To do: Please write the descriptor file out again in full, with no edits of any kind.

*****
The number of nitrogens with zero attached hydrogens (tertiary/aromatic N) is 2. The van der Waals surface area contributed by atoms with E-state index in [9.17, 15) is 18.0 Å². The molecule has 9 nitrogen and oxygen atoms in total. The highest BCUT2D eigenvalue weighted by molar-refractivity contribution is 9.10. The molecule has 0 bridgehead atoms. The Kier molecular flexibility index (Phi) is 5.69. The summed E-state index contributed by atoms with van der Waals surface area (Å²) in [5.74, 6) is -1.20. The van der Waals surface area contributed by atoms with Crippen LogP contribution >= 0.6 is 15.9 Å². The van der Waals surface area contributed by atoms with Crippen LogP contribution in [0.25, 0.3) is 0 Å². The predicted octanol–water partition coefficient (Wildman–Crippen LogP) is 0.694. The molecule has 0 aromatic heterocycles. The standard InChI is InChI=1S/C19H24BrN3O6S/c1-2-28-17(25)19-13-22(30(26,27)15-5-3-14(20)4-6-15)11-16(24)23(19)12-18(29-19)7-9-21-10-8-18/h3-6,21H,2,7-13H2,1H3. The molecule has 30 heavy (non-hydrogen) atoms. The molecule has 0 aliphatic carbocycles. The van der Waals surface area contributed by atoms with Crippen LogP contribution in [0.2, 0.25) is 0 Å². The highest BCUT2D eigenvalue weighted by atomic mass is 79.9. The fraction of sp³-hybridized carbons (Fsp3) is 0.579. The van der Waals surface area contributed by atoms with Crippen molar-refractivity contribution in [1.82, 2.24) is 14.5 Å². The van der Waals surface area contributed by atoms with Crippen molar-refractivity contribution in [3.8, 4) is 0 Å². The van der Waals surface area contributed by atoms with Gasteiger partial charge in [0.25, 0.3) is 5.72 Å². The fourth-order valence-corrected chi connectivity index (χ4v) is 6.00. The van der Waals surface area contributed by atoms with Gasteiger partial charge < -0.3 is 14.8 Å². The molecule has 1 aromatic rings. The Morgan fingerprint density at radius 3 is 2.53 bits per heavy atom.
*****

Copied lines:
The number of nitrogens with zero attached hydrogens (tertiary/aromatic N) is 2. The van der Waals surface area contributed by atoms with E-state index in [9.17, 15) is 18.0 Å². The molecule has 9 nitrogen and oxygen atoms in total. The highest BCUT2D eigenvalue weighted by molar-refractivity contribution is 9.10. The molecule has 0 bridgehead atoms. The Kier molecular flexibility index (Phi) is 5.69. The summed E-state index contributed by atoms with van der Waals surface area (Å²) in [5.74, 6) is -1.20. The van der Waals surface area contributed by atoms with Crippen LogP contribution >= 0.6 is 15.9 Å². The van der Waals surface area contributed by atoms with Crippen LogP contribution in [0.25, 0.3) is 0 Å². The predicted octanol–water partition coefficient (Wildman–Crippen LogP) is 0.694. The molecule has 0 aromatic heterocycles. The standard InChI is InChI=1S/C19H24BrN3O6S/c1-2-28-17(25)19-13-22(30(26,27)15-5-3-14(20)4-6-15)11-16(24)23(19)12-18(29-19)7-9-21-10-8-18/h3-6,21H,2,7-13H2,1H3. The molecule has 30 heavy (non-hydrogen) atoms. The molecule has 0 aliphatic carbocycles. The van der Waals surface area contributed by atoms with Crippen LogP contribution in [0.2, 0.25) is 0 Å². The highest BCUT2D eigenvalue weighted by atomic mass is 79.9. The fraction of sp³-hybridized carbons (Fsp3) is 0.579. The van der Waals surface area contributed by atoms with Crippen molar-refractivity contribution in [1.82, 2.24) is 14.5 Å². The van der Waals surface area contributed by atoms with Crippen molar-refractivity contribution in [3.8, 4) is 0 Å². The van der Waals surface area contributed by atoms with Gasteiger partial charge in [0.25, 0.3) is 5.72 Å². The fourth-order valence-corrected chi connectivity index (χ4v) is 6.00. The van der Waals surface area contributed by atoms with Gasteiger partial charge < -0.3 is 14.8 Å². The molecule has 1 aromatic rings. The Morgan fingerprint density at radius 3 is 2.53 bits per heavy atom.